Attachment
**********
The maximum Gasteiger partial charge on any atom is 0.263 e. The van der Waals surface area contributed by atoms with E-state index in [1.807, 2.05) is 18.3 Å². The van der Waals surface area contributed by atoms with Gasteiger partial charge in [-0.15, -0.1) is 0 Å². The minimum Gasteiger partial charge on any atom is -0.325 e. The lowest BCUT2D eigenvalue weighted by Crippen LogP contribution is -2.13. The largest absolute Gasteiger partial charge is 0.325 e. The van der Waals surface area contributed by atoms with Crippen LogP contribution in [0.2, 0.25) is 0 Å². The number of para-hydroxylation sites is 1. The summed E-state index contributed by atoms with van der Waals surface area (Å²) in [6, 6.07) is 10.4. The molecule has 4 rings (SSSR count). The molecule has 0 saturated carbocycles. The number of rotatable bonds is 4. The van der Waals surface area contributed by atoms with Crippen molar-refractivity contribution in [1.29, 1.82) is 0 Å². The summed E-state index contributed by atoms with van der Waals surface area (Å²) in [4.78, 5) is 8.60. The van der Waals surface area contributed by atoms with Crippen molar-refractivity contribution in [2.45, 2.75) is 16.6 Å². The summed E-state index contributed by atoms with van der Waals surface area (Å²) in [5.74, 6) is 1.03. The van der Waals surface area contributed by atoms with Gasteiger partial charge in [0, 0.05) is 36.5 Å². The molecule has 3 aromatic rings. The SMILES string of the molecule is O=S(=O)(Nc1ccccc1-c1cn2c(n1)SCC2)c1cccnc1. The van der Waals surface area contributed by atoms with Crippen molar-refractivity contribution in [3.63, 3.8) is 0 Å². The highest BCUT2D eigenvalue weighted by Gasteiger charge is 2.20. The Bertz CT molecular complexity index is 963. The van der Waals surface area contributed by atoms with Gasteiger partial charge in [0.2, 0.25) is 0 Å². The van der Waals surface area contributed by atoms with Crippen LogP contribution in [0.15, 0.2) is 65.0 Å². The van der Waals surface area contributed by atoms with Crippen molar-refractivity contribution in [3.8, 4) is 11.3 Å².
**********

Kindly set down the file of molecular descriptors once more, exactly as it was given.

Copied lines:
The maximum Gasteiger partial charge on any atom is 0.263 e. The van der Waals surface area contributed by atoms with E-state index in [1.807, 2.05) is 18.3 Å². The van der Waals surface area contributed by atoms with Gasteiger partial charge in [-0.15, -0.1) is 0 Å². The minimum Gasteiger partial charge on any atom is -0.325 e. The lowest BCUT2D eigenvalue weighted by Crippen LogP contribution is -2.13. The largest absolute Gasteiger partial charge is 0.325 e. The van der Waals surface area contributed by atoms with Crippen LogP contribution in [0.2, 0.25) is 0 Å². The number of para-hydroxylation sites is 1. The summed E-state index contributed by atoms with van der Waals surface area (Å²) in [6, 6.07) is 10.4. The molecule has 4 rings (SSSR count). The molecule has 0 saturated carbocycles. The number of rotatable bonds is 4. The van der Waals surface area contributed by atoms with Crippen molar-refractivity contribution in [1.29, 1.82) is 0 Å². The summed E-state index contributed by atoms with van der Waals surface area (Å²) in [4.78, 5) is 8.60. The van der Waals surface area contributed by atoms with Crippen molar-refractivity contribution in [2.45, 2.75) is 16.6 Å². The summed E-state index contributed by atoms with van der Waals surface area (Å²) in [5.74, 6) is 1.03. The van der Waals surface area contributed by atoms with Gasteiger partial charge in [0, 0.05) is 36.5 Å². The molecule has 3 aromatic rings. The SMILES string of the molecule is O=S(=O)(Nc1ccccc1-c1cn2c(n1)SCC2)c1cccnc1. The van der Waals surface area contributed by atoms with Crippen molar-refractivity contribution in [3.63, 3.8) is 0 Å². The highest BCUT2D eigenvalue weighted by Gasteiger charge is 2.20. The Bertz CT molecular complexity index is 963. The van der Waals surface area contributed by atoms with Gasteiger partial charge in [0.2, 0.25) is 0 Å². The van der Waals surface area contributed by atoms with Crippen LogP contribution in [0.15, 0.2) is 65.0 Å². The van der Waals surface area contributed by atoms with Crippen molar-refractivity contribution in [3.8, 4) is 11.3 Å².